Roque Gonzales is a town and municipality located in the northwestern region of the southernmost state of Rio Grande do Sul, Brazil, not very far from Argentina which is located to the west, across the Uruguay River. Roque Gonzales was named after the jesuit missionary and saint Roque González de Santa Cruz.
Primarily German-Brazilians or Deutschbrasilianer from the old colonized areas of the state of Rio Grande do Sul settled Roque Gonzales. The original German settlements from whence they came were often referred to as Altkolonie because they are located on the eastern part of the state where Germans first put down roots, starting in 1824 (i.e. Estrela, Montenegro, Lajeado, etc.).
Pommersch or the Pomeranian language has been spoken in Esquina Emanuel since the early days of its foundation because it was settled by immigrants of Pomeranian descent. Dona Otília was settled primarily by Lutherans. Typically most of the German speakers in the municipality and in the wider region spoke Riograndenser Hunsrückisch and identified with the Roman Catholic tradition and customs.
The city of Roque Gonzales is home of writer Nelson Hoffmann who wrote, among other works, "Eu vivo só ternuras" which was translated into Italian as "Io vivo di tenerezze" by Marco Scalabrino. The book is about the relationship of a grandfather, the author, with his first grandson. It has received positive reviews and has been classified by some as a book for all ages.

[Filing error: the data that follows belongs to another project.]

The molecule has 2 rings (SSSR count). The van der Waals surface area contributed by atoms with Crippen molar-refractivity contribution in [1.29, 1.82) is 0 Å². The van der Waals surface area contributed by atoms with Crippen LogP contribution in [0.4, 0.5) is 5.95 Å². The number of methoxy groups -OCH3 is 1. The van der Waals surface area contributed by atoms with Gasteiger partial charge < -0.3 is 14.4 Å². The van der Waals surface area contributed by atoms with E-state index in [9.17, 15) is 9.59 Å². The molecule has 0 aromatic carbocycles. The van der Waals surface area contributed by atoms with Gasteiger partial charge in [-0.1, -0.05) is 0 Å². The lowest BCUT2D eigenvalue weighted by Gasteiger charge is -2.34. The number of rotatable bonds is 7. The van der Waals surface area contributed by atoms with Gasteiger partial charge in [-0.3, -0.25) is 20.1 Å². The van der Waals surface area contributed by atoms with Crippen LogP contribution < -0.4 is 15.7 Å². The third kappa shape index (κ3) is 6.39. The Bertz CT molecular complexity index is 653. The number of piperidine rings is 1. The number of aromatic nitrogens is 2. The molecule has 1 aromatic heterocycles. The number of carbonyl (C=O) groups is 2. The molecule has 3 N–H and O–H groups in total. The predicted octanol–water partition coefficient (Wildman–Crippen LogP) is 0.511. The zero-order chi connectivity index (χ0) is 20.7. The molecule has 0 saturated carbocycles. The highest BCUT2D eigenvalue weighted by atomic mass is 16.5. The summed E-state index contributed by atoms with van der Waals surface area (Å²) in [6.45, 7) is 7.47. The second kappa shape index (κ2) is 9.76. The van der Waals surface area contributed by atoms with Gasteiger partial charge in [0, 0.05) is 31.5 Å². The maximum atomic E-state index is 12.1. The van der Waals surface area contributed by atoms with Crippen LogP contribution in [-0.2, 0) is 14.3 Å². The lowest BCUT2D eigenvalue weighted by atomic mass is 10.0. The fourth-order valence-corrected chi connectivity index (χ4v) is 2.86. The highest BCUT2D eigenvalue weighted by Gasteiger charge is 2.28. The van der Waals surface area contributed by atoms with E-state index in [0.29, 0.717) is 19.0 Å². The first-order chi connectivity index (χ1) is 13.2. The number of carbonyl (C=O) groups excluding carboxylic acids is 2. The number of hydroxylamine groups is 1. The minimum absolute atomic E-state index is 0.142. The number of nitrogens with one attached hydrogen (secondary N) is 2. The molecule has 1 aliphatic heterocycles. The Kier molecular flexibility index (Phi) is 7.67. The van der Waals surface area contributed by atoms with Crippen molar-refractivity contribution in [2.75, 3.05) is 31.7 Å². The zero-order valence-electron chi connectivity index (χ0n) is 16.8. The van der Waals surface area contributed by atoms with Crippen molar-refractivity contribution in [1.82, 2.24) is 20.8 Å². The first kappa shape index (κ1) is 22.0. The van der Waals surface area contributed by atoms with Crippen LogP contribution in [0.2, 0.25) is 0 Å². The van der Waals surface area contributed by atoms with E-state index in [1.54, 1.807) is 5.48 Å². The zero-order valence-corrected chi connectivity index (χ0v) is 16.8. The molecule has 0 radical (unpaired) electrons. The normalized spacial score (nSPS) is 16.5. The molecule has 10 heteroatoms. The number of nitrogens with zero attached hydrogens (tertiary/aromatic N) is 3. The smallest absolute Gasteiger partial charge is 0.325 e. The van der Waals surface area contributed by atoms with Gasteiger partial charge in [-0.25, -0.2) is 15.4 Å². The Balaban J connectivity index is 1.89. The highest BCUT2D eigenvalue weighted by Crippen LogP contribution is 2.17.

The Premio Missões of literature of Roque Gonzales is headed by João Weber Griebeler of Igaçaba Produções Culturais and it covers mostly Brazilian literature but some works in other languages are also occasionally published (collective anthology). Griebeler also is the editor of the local newspaper, the Jornal Igaçaba.
Roque Gonzales is located near the margins of the Rio Ijuí. Not too far south from the town the river turns into a wide waterfall: Salto Pirapó. Camping is available in the area. It is a great place for bird watching, hiking a relaxation. This is also the location of a small hydroelectric plant built almost one hundred years ago and a fixture in local history. Two new hydroelectric plants are scheduled to be built on the Ijuí river within the general region.